In addition to the above you will also need to complete our online Academic Integrity module.

Year 2

In Year 2 you'll deepen your understanding of fundamental physical laws and processes. You'll explore in-depth issues in central philosophy and learn to approach problems creatively.

Core modules

Electromagnetism and Optics will explain how Maxwell unified electricity, magnetism and optics into electromagnetic theory. You'll also study Fraunhofer and Fresnel diffraction, and be introduced to laser physics. (20 credits)

Mathematics II introduces vector calculus, essential for interpreting electric, magnetic and gravitational fields. You'll learn to mathematically express the laws of Gauss, Ampere and Faraday, and study the properties of real and complex matrices and tensors. (20 credits)

Quantum Physics II covers atomic and subatomic quantum physics. You'll explore concepts of quantization, quantum states, and quantum interactions, and discuss atomic structure. (20 credits)

Thermodynamics and Solid State II introduces highly generalisable concepts with a wide range of applications. You'll consider the consequences of the four laws of thermodynamics and apply them to some simple systems. You'll also study crystalline solids, their structure, properties and behaviour. (20 credits)

Philosophy of Science explores some key contemporary themes, developing your ability to apply philosophical methods to debates in other disciplines, and giving you a better understanding of the limits of scientific knowledge. (20 credits)

Optional modules

Choose one 20-credit module or two 10-credit modules:

20-credit modules:

10-credit modules:

Year 3

Year 3 introduces some advanced concepts, building on the expertise you've developed. You'll cover key areas of advanced physics, with optional modules giving you the chance to delve deeper into your favourite philosophical topic.

Core modules

Introduction to Plasma Science and Technology and Stellar Physics draws on ongoing research at York to illustrate and explain plasmas. You'll use the expertise you've been developing for the past two years to understand plasmas, and the cauldrons of our cosmos, stars.

Philosophy of Physics examines some of the conceptual questions presented by classical and contemporary physical theories. Does time pass, or is the flow of time an illusion? Is space a substance in its own right, or just a system of relations among physical bodies? Do observers discover a reality, or somehow create it through observation and measurement?

Quantum Physics III introduces advanced topics and techniques in quantum mechanics. You'll build on your earlier learning and make links with applications in nuclear physics and atomic structure.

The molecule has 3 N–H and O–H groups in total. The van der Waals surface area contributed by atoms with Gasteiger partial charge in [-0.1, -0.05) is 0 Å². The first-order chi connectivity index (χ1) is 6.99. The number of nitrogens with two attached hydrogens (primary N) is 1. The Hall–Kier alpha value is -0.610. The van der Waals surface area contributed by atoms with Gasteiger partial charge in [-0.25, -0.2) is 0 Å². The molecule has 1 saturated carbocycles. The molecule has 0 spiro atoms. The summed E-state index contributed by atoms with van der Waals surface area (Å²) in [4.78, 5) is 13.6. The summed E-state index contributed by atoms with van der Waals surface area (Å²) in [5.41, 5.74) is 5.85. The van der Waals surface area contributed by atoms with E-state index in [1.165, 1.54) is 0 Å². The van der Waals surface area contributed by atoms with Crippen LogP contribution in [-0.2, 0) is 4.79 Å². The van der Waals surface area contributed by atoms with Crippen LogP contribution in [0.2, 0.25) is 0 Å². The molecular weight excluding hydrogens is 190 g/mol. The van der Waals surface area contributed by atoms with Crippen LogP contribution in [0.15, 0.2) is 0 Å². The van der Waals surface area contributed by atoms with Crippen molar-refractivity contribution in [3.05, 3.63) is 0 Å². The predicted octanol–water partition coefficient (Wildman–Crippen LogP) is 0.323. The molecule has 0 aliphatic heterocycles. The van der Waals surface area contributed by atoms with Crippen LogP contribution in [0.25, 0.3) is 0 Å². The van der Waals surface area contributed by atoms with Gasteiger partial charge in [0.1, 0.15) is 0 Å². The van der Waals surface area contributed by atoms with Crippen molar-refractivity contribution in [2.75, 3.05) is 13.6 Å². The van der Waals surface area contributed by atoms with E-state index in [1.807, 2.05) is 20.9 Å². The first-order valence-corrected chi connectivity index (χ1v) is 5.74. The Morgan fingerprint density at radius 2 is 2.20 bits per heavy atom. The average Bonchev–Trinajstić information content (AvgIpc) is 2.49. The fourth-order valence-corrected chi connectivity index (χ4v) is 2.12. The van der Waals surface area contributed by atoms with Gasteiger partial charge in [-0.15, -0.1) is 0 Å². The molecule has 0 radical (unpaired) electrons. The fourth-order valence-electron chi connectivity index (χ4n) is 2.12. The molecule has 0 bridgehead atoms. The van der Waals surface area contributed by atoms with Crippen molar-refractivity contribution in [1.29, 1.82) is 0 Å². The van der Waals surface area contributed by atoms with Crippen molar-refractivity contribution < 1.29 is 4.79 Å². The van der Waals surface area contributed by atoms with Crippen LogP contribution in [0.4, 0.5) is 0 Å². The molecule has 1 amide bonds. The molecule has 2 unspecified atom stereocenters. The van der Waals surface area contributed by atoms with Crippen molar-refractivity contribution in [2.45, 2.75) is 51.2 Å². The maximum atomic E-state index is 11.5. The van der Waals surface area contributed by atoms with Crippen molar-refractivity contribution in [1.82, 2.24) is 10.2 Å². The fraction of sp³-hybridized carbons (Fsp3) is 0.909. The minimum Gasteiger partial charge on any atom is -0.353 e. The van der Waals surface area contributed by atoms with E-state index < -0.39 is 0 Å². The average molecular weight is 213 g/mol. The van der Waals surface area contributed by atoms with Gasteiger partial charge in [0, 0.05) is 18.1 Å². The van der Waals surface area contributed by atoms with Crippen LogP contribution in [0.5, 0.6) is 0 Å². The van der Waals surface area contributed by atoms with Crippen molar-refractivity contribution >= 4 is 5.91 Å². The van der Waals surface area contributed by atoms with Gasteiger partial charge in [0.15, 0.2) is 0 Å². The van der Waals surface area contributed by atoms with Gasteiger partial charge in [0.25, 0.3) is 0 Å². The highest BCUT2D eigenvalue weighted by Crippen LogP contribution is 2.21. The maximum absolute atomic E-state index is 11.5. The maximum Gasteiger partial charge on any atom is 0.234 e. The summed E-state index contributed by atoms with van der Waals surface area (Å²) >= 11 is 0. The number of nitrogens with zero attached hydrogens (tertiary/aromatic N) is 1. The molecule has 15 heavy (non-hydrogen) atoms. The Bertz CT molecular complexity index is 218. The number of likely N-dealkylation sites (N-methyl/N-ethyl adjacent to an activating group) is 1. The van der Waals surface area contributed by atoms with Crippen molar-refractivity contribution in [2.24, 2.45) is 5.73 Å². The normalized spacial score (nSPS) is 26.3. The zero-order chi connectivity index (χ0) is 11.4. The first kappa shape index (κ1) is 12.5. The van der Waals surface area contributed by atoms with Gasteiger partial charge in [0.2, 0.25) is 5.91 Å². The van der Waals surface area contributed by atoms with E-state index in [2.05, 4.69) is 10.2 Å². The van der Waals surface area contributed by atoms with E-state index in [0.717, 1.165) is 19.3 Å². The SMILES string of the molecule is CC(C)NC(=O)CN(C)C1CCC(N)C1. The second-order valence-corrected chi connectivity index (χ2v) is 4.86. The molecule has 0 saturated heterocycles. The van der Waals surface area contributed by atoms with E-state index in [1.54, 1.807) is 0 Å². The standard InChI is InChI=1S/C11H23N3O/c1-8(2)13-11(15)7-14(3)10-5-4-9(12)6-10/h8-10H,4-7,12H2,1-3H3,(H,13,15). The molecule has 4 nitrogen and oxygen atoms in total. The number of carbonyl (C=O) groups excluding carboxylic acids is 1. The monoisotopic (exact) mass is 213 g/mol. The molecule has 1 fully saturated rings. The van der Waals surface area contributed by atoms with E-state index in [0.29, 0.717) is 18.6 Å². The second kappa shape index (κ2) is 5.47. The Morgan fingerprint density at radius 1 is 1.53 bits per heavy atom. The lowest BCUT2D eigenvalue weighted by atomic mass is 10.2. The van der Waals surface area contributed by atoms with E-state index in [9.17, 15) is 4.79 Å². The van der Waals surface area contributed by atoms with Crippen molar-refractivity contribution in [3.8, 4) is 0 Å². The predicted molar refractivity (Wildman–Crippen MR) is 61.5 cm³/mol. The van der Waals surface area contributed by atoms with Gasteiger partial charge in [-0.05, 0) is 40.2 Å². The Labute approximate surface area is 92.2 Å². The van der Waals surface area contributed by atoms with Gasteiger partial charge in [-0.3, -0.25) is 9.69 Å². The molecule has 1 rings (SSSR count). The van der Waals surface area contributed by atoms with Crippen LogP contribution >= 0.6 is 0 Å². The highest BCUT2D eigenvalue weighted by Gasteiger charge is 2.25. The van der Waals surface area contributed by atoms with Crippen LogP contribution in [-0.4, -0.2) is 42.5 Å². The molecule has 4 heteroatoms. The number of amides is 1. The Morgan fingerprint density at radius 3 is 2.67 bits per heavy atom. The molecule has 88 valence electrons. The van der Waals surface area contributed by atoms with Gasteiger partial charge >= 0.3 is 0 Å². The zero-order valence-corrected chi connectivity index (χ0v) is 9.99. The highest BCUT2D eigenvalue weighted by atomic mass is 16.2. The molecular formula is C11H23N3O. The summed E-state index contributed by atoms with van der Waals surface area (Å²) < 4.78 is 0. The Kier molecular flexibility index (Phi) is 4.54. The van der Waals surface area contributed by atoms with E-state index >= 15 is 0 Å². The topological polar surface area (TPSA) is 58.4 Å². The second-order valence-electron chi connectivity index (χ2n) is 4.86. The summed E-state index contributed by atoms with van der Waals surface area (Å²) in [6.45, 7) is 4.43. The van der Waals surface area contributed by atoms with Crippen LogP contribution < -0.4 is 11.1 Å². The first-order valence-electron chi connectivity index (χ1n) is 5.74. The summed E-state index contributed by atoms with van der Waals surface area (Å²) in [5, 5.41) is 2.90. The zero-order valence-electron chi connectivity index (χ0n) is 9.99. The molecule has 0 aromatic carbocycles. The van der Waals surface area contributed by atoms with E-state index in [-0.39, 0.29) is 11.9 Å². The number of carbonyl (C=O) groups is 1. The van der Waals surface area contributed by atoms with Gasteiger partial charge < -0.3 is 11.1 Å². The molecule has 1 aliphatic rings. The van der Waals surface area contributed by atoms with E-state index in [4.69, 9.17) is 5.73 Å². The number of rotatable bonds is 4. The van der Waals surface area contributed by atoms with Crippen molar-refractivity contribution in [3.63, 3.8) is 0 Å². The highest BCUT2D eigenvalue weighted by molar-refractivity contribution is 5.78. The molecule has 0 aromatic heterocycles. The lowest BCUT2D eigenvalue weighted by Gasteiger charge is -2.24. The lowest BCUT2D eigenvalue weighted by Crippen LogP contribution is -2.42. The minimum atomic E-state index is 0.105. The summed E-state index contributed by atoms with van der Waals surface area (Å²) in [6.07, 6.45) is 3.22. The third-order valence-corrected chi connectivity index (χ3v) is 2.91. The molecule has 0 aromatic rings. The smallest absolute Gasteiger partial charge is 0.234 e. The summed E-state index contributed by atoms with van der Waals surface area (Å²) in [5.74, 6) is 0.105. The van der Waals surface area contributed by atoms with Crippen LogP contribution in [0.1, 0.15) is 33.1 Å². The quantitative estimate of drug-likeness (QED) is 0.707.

Statistical Physics and Solid State II explores how statistical techniques can be applied to solve problems in thermodynamics and other branches of physics. The solid state element of this module expands on your second-year knowledge of crystalline solids.

Optional modules

You'll pick two or three additional modules in Philosophy, equivalent to 40 credits. These vary from year to year to reflect our research and expertise. Here's an idea of what might be on offer:

20-credit modules

10-credit modules

Please note that some combinations of modules are not permitted. For more information please contact our admissions tutor.

Year 4

The fourth year consists of a number of advanced option modules, providing you with the opportunity to specialise further. You'll apply the core knowledge you've developed over the previous years to topics aligned with our internationally-recognised research groups.

You'll undertake a major research project under the supervision of an academic member of staff with expertise in the area you choose to focus on. You'll conduct original research to reach new conclusions and, at the highest levels, contribute to our understanding of physics and philosophy.

Core modules

Topics in Theoretical Philosophy covers key issues in Metaphysics, Epistemology, Philosophy of Language and Philosophy of Mind. You'll discuss and critique issues, developing your skills of argument and debate. (20 credits)

MPhys Project (60 credits)

Our students widely acknowledge the MPhys project as one of the most satisfying and rewarding parts of the course. You'll undertake independent research to investigate a current problem in the field, or bring new perspectives to a familiar topic. You may need to design, build and evaluate equipment for a specific experimental purpose.

Recent projects have included:

  • Knowledge in Context: Exploring the Concept of Truth in Physics and Philosophy
  • The Meaning of the Time Variable in Post-Relativity Physics
  • Shape coexistence in thallium and bismuth isotopes studied by laser spectroscopy
  • Exploring Exotic Nuclear Shapes and Structures
  • Construction of a polarised TIRF microscope to probe membrane diffusion
  • Exotic nuclei studied with knockout and fragmentation reactions

You'll be supported by a professional skills module to hone your research techniques. You'll undertake a literature survey, write a review essay, develop a project plan and give oral and poster presentations in an end-of-year conference.

Optional modules

You'll pick one optional module in Physics and one in Philosophy. These vary from year to year to reflect our research and expertise. Here's an idea of what might be on offer:

Philosophy

Physics

Please note that some combinations of modules are not permitted. For more information please contact our admissions tutor.

Please note, modules may change to reflect the latest academic thinking and expertise of our staff.

Learning by design